Video: Train smashes into crashed plane seconds after pilot is rescued

Mentioned

The Journey is the Reward – Brian T. Coleman and Micah Engber plan to document Brian’s quest to achieve lifetime United 1K status.

Art For Bricks: Exclusive Brick Mosaic Art for everyone 

Hosts this Episode

Max Flight, David Vanderhoof, Max Trescott, Brian Coleman, Benét Wilson.

685 Aircraft Management

Our guest is the CEO of aircraft management company PC Aviators, an air race champion, author, speaker, and former aerodynamics professor. In the news, flight cancellations strand thousands of air travelers, Boeing 737 MAX flights are set to resume in Ethiopia and Indonesia, more 5G drama, and adaptive cycle engines for military applications.

Guest

Aircraft management company PC Aviators CEO Pete Zaccagnino.

Pete Zaccagnino is the CEO of PC Aviators, an aircraft management company. He’s also a four-time Air Racing Gold Champion in the Jet/Sport Class, an author, a speaker, a former aerodynamics professor, and an Embry-Riddle graduate. He has flown over 23,000 hours in more than 270 aircraft types and he’s flight-tested over 685 aircraft.

Pete explains how PC Aviators views the aircraft management business as a personal relationship with the customers. That means getting to know the clients and providing services and experiences they value. Sometimes that includes tours all over the world.

PC Aviators manages the acquisition process, helping the customer determine what type of aircraft best suits their mission, deciding between a new plane and one from the used market, and looking at tax considerations. They locate the plane and provide a number of services, including inspection, contract negotiation, where to close, and even color. Aircraft management services continue after the purchase to address staffing, pilots, and maintenance reporting.

Pete comments on industry shifts toward private aircraft transportation and the prices and availability of aircraft. He argues that the perception of aviation has changed in a way that is helping the industry segment grow.

With his extensive success at the Reno Air Races through High Performance Aircraft Racing, we can’t help but ask Pete about the classes of aircraft, the makeup of the team, and the interaction with the public at the event. The 2022 Air Races, officially the STIHL National Championship Air Races, will be held September 14-18 in Reno, Nevada.

Relevant book cover

We also touch on the books Pete has written in The Relevant Series. The first book in the series is Relevant: A Military Thriller Inspired by True Events and the recently released second book is The New Cold War: Defending Democracy From Russia’s Secret Tech Weapon.

Founded in 2008, Park City Aviators is an aircraft management company based in Park City, Utah with locations across the United States. The company is committed to creating a new standard in affordable and professional private jet management.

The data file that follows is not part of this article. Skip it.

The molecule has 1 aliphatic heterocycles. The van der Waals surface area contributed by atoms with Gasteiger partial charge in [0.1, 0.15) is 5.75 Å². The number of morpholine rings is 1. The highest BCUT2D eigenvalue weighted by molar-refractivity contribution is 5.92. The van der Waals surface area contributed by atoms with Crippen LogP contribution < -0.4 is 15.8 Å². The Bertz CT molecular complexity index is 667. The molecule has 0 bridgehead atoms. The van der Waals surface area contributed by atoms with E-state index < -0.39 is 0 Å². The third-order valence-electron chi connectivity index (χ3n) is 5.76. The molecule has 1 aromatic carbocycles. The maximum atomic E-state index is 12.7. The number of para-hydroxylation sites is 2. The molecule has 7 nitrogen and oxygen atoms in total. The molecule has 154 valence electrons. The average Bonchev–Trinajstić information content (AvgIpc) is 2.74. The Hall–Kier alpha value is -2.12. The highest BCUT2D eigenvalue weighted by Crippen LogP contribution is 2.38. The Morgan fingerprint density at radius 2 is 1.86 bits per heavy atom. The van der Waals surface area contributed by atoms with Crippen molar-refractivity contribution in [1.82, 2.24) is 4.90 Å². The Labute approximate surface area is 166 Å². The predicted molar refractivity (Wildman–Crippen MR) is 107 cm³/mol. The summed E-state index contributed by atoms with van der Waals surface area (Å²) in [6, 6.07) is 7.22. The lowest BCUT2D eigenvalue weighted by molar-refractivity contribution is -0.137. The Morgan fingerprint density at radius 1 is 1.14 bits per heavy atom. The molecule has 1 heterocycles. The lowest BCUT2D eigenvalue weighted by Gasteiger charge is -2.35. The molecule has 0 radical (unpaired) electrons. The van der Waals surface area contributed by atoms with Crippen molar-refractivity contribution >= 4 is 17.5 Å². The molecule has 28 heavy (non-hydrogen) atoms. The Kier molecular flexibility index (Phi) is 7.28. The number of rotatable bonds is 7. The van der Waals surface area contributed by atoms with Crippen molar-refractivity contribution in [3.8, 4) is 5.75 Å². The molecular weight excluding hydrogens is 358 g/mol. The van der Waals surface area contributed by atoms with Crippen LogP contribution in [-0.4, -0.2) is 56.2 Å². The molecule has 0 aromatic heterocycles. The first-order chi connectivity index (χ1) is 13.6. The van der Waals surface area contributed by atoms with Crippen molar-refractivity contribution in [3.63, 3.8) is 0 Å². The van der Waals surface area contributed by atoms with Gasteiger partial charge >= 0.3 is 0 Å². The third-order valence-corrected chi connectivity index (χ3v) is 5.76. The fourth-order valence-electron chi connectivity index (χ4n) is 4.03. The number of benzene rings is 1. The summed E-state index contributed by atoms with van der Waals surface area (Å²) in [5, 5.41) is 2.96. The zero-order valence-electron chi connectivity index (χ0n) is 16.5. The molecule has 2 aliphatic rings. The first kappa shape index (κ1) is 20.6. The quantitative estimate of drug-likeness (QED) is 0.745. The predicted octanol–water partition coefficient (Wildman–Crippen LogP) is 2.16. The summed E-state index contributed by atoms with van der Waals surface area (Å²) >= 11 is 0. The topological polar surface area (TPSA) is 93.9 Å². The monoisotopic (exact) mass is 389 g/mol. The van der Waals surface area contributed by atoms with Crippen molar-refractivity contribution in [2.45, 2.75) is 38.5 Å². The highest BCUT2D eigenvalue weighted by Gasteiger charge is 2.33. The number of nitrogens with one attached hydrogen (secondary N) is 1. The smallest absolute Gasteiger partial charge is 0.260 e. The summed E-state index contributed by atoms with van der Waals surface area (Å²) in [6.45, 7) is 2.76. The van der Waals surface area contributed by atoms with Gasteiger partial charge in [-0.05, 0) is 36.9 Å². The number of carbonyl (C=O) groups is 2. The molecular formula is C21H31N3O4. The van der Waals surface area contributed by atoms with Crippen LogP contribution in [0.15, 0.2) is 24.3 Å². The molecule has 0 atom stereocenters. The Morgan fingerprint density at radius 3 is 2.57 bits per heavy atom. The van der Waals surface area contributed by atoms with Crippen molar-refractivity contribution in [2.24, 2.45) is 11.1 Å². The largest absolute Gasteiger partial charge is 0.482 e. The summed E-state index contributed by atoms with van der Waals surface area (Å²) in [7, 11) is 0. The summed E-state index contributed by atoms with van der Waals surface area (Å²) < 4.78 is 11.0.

Pete earned his undergraduate degree in Aeronautical Engineering. He has restored five airplanes and built three others (including a Lancair Super Legacy). Pete has flown over 23,000 hours in more than 270 aircraft types and flight-tested over 685 aircraft.

A former professor of Aerodynamics, Meteorology, and History, Pete has given over 100 training seminars on a variety of topics and has been a guest speaker at aviation peer groups and universities worldwide, including EAA AirVenture Oshkosh.

Pete’s fifteen years of racing at Reno have included four championships, including the 2019 Jet Gold Champion, 2015 Jet Gold Champion, 2013 Jet Gold Champion at 509 mph and the fastest qualifying lap at 529 mph, and 2007 Gold Champion in the Sport Class.

Aviation News

Holiday flight cancellations soar with Covid-19 disruptions and bad weather

Thousands of flights have been canceled during a very busy travel season. On January 1, 2022, FlightAware data showed more than 4,731 flights canceled globally. Thousands more cancellations followed on January 2. Looking at FlightAware data, CNN says airlines canceled more than 14,000 flights in the last 10 days. Bad weather and employees testing positive for Covid are credited with causing the disruptions.

Ethiopia to Resume Boeing 737 Max Flights Three Years after Deadly Crash

Boeing 737 Max: Indonesia lifts ban after 2018 Lion Air crash

Ethiopian Airlines Group says it will resume flying its four Boeing 737 MAX jets starting February 1, 2022. The airline’s Chief Executive Officer said: “We have taken enough time to monitor the design modification work. [With] more than 20 months of [a] rigorous recertification process… we have ensured that our pilots, engineers, aircraft technicians, cabin crew are confident on the safety of the fleet.” Indonesia’s transport ministry said the ban would be lifted effective immediately.

AT&T, Verizon CEOs reject U.S. request for 5G deployment delay

AT&T and Verizon responded negatively to the request by the Transportation Secretary and the FAA administrator to delay the January 5, 2022 5G deployment. The companies characterized the government proposal as “an irresponsible abdication of the operating control required to deploy world-class and globally competitive communications networks.”

F-35s Could Get New Engines As Soon As 2027